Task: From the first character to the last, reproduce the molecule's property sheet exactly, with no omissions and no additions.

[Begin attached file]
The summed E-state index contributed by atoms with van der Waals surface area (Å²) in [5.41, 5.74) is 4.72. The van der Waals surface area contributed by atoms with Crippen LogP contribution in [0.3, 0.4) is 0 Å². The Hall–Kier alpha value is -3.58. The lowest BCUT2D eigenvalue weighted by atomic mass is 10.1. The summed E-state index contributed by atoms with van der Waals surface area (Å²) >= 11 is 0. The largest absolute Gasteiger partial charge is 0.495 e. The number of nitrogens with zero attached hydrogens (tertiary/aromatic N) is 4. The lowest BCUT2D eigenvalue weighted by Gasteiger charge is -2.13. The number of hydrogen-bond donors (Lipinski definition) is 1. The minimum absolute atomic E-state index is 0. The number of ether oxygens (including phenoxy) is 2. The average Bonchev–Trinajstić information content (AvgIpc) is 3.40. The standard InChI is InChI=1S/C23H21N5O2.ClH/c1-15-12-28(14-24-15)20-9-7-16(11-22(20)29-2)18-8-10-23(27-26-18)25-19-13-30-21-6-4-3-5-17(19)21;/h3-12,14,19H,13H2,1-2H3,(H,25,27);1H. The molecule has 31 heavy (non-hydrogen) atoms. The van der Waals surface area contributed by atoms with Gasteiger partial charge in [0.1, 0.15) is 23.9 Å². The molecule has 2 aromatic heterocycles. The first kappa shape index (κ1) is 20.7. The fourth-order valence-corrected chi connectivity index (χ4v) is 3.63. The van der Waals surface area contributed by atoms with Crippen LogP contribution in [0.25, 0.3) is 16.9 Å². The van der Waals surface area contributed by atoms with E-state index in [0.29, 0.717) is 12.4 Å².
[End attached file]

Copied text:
The summed E-state index contributed by atoms with van der Waals surface area (Å²) in [5.41, 5.74) is 4.72. The van der Waals surface area contributed by atoms with Crippen LogP contribution in [0.3, 0.4) is 0 Å². The Hall–Kier alpha value is -3.58. The lowest BCUT2D eigenvalue weighted by atomic mass is 10.1. The summed E-state index contributed by atoms with van der Waals surface area (Å²) >= 11 is 0. The largest absolute Gasteiger partial charge is 0.495 e. The number of nitrogens with zero attached hydrogens (tertiary/aromatic N) is 4. The lowest BCUT2D eigenvalue weighted by Gasteiger charge is -2.13. The number of hydrogen-bond donors (Lipinski definition) is 1. The minimum absolute atomic E-state index is 0. The number of ether oxygens (including phenoxy) is 2. The average Bonchev–Trinajstić information content (AvgIpc) is 3.40. The standard InChI is InChI=1S/C23H21N5O2.ClH/c1-15-12-28(14-24-15)20-9-7-16(11-22(20)29-2)18-8-10-23(27-26-18)25-19-13-30-21-6-4-3-5-17(19)21;/h3-12,14,19H,13H2,1-2H3,(H,25,27);1H. The molecule has 31 heavy (non-hydrogen) atoms. The van der Waals surface area contributed by atoms with Gasteiger partial charge in [0.1, 0.15) is 23.9 Å². The molecule has 2 aromatic heterocycles. The first kappa shape index (κ1) is 20.7. The fourth-order valence-corrected chi connectivity index (χ4v) is 3.63. The van der Waals surface area contributed by atoms with Crippen LogP contribution in [0.25, 0.3) is 16.9 Å². The van der Waals surface area contributed by atoms with E-state index in [0.29, 0.717) is 12.4 Å².